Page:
Enter Ripple Milk ...

Ripple Milk is a pea protein dairy drink alternative. It comes in a few flavors (original, unsweetened, vanilla, and chocolate). It also comes in shelf stable drink boxes for meals on the go (think lunch boxes!). But, the reason why it's an answer to our son's issues is due to what's inside.

Ripple Milk contains 8g of protein (plant based), 450mg of calcium (50% more calcium than cow's milk), 32mg Omega 3, and 1/2 the sugar of 2% milk (no sugar if you get the unsweetened variety).

It goes into a feeding tube well, tastes good, and is easy to find. If you click on the links in this post it will take you to their site so you can compare for yourself and find a store near you that carries Ripple Milk.

Sunday, October 1, 2017

Cornbread Recipe

This is cornbread that's so good you will want to write home to your southern mama about it. I love cornbread, but this one takes the cake. It has a texture more like a cross between cornbread and a biscuit. It has a great flavor and, if you add butter ... hold on to your bloomers.

My youngest made these last night with some taco leftovers. 


1 1/2 Cups Masa (yellow or white, doesn't matter)
1/2 Cup Flour
2 tsp Baking Powder
1 tsp Salt
3 Tbsp sugar (it would be quite tasty if you used brown or honey, but we just used sugar)
1 1/2 Cups Milk or half and half (we used milk)
2 Eggs
4 Tbsp butter, melted

Extra melted butter to drizzle over top (optional)



1) In a large bowl combine all dry ingredients. Stir to mix.

2) In a small bowl whisk together all wet ingredients.

3) Combine wet and dry ingredients. Stir until you get a sticky dough.

4) Pour into 9" cast iron pan, cast iron muffin pan, or cast iron corn bread pan (you can use a non-cast iron pan just make sure to grease the bottom and sides very well)

5) Bake for 20 - 25 minutes or until toothpick stuck into middle comes out clean. It only took us 18 minutes.

6) Drizzle melted butter on top once you pull them out (optional but so yummy)

Tuesday, September 26, 2017

Too Beautiful to Not Share

This came across a mitochondrial disease group that I am a member of on Facebook. This family is so sweet and their story will break your heart but will also give you hope.

For which cause we faint not; but though our outward man perish, yet the inward man is renewed day by day. For our light affliction, which is but for a moment, worketh for us a far more exceeding and eternal weight of glory; While we look not at the things which are seen, but at the things which are not seen: for the things which are seen are temporal; but the things which are not seen are eternal. 2 Corinthians 4:16-18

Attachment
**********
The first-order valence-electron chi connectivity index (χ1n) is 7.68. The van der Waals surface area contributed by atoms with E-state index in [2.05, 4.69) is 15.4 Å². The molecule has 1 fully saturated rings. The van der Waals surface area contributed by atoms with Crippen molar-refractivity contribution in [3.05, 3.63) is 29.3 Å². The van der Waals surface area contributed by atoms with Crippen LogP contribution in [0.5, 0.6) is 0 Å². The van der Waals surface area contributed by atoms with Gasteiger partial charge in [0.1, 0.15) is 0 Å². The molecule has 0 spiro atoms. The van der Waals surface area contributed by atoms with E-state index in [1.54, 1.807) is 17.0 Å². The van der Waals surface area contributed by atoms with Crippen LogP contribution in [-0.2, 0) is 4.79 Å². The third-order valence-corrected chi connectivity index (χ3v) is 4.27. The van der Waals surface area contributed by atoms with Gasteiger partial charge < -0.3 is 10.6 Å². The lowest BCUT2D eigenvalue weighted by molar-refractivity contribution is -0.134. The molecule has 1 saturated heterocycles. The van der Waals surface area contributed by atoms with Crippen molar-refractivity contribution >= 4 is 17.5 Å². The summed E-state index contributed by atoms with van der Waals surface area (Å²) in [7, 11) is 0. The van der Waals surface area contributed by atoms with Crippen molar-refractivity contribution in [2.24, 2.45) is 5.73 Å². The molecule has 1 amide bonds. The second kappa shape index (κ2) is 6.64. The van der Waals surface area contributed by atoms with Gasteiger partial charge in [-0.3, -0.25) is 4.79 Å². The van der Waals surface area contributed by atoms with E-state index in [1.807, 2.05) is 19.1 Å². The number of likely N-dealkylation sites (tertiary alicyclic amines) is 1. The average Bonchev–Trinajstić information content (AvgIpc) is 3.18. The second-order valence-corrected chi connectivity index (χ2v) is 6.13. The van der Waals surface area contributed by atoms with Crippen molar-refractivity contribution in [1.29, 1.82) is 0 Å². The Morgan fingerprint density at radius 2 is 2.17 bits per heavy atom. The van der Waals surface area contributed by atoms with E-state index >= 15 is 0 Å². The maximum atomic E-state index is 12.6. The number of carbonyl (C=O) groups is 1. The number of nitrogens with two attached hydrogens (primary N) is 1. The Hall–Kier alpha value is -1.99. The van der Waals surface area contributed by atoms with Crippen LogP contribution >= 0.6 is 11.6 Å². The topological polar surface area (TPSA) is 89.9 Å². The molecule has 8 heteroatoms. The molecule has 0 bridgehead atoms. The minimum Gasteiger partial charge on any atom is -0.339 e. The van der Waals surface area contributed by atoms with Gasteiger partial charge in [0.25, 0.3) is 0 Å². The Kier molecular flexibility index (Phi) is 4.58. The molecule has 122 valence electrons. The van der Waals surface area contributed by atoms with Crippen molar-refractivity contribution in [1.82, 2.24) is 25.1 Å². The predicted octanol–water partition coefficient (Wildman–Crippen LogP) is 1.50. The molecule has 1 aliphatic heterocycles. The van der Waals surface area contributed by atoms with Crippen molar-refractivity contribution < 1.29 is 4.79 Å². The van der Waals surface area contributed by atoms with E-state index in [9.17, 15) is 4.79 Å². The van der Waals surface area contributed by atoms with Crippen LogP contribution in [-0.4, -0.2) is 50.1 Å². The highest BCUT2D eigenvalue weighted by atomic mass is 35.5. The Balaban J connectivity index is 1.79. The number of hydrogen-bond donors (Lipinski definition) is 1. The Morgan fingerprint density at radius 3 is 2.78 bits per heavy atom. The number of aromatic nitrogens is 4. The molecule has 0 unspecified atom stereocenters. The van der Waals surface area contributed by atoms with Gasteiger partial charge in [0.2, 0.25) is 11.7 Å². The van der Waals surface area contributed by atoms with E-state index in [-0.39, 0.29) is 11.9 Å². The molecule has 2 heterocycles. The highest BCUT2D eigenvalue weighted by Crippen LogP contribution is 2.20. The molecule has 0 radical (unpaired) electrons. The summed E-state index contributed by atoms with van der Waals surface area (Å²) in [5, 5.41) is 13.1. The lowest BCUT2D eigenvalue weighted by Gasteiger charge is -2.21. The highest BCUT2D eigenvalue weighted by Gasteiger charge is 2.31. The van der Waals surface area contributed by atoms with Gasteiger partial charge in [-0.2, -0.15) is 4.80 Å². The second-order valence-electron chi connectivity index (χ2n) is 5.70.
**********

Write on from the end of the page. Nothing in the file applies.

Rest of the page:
Monday, September 25, 2017

When Life Isn't Easy

When our older son regressed at 2 years old in a single day we had a very new world introduced to us. When our younger son couldn't sleep, couldn't stop crying, and was throwing up all of his meals as an infant, we have a very new world introduced to us. But, eventually, we felt we would understand the new world, get used to how it worked, and the heartache would lessen because it would become our new normal. Eventually even hard becomes your routine so you don't have the constant ache of the newness.

The problem with that thought is ... life doesn't work that way with special needs.

Photo Credit
What we thought was a one time regression, was just the first of many regressions our son would have throughout his life. We didn't realize he would learn to add, subtract, and write only to lose them in the blink of an eye. We had no clue he would learn to pay for his little toy he had saved up for only to not understand what that process was overnight. None of this was explained to us and I never read it on a blog, website, magazine, or medical journal. This keeps the heartache fresh. Just as you finally peel off the band aid from the wound, it's like you hear "not so fast, friend" and it starts to hurt all over again.

When our younger son got older we felt he would grow out of some of his anxiety and other issues that seemed to have plagued him since he was a few days old. When he got his feeding tube we figured this is as bad as his eating will get. We got this under control. We didn't realize after a year on the tube we would put a child to bed after a small supper and a small tube feed and wake up with a child that needed 100% meal replacement because he wouldn't eat a single bite. We didn't know. No one told us it could cycle that like.